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The View from Taichung: Gay marriage and the Tsai Administration - a potential political trap

Tsai's first year in office may be defined by the same-sex marriage debate rather than other vital issues

Overhead shot of supporters of same-sex marriage rally in Taipei on Dec. 10. (Image by aloha55688 on PTT)

Overhead shot of supporters of same-sex marriage rally in Taipei on Dec. 10. (Image by aloha55688 on PTT)

This month Taiwan experienced two sets of protests from radically different worlds, the protests for and against gay marriage, and the labor protests. The gay marriage protests generated huge crowds, with 100,000 to oppose gay marriage, and over 200,000 turning out to support it. The labor protests? Not so much.

The gay pride parade, begun formally in Taiwan in 2003, has now become an annual fete, attended and enjoyed by thousands. It is heartening for this writer, who is old enough to remember when homosexuality was treated as a mental illness, to see all the fun. Public attacks on gayness are increasingly rare. It is notable that despite longstanding rumors about their sexuality, both Ma Ying-jeou and Tsai Ing-wen won presidential elections.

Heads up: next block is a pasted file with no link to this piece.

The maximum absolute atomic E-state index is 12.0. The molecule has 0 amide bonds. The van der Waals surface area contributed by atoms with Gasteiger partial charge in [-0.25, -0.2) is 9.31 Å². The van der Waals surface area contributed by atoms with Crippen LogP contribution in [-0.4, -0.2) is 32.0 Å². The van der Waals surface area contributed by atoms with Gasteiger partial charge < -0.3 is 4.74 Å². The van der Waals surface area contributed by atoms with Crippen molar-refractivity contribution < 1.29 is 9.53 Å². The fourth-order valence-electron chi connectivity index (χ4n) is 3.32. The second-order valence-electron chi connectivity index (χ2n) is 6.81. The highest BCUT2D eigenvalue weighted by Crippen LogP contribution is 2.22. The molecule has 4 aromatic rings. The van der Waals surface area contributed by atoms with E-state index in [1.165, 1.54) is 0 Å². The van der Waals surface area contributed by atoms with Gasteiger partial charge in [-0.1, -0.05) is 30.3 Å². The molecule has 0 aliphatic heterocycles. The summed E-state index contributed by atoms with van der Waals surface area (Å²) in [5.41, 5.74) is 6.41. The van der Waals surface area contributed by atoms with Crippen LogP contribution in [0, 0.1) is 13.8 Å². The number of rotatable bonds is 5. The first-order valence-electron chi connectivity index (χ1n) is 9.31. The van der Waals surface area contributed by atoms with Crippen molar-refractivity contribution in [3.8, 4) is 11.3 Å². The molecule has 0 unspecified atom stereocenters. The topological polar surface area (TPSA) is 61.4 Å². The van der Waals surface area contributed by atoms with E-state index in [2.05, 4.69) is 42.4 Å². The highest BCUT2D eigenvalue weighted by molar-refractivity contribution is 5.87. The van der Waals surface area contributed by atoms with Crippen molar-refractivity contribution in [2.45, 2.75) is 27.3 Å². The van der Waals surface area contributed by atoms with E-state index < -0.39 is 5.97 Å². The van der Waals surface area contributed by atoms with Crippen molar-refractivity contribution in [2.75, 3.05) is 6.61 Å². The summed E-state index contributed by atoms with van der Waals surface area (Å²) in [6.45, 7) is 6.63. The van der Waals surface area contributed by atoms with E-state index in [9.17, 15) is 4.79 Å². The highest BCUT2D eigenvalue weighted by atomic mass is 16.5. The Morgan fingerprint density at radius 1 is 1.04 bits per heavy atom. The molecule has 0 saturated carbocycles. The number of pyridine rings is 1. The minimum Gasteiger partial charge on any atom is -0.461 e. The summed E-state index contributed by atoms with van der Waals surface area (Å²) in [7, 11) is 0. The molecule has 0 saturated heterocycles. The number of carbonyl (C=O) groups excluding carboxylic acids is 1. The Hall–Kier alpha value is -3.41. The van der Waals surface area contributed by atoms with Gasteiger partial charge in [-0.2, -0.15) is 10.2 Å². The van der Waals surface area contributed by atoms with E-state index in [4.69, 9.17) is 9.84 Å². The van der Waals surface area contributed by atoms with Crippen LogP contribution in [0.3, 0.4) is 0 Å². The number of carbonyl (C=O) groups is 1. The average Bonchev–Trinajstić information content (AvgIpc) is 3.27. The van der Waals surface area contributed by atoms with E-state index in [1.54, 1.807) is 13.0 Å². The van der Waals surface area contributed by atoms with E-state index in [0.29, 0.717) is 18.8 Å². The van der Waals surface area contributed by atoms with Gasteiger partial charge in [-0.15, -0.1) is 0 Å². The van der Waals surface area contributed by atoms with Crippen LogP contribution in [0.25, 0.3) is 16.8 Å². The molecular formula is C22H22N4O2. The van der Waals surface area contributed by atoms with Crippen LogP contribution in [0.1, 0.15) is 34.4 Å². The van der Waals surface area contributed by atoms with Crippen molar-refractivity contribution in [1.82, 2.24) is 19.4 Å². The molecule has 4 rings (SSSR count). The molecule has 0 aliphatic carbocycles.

Why the progress in Taiwan? Scholars such as the brilliant Hans Huang have long observed that in Taiwan public acceptance of homosexuality is a way to demonstrate that one is modern. Beginning with the 2004 gay pride parade, held before a legislative election, politicians of all major parties have shown their support for eradication of outdated laws and other tokens of acceptance, thus associating themselves with modernizing forces.

One aspect of this “modernization” is that Taiwan is slowly shifting from a development state to a post development state economy, with an enormous service sector. Taiwanese now experience themselves as consumers rather than workers: working is primarily about acquiring money to buy things, not making things. Identities have become flexible and related to what can be purchased, not to one’s labor.

This can be seen in the gay pride parades, which display homosexuality as a form of consumption identity, a kind of cosplay of sexual identity. The gay movement’s radical sexual and social politics are removed from public view. Gayness is presented entirely in western (“modern”) modes – traditional Taiwanese representations of gayness are not present, even in parody. This makes it acceptable to middle class modernizing consumption proclivities, much as the marketing of blackness by the NBA carefully removes any social critiques black identities might produce. This sanitized form of gayness is publicly acceptable, accessible to all, green, blue, communist, capitalist, whatever, meaning that support for gay marriage has little social or political cost.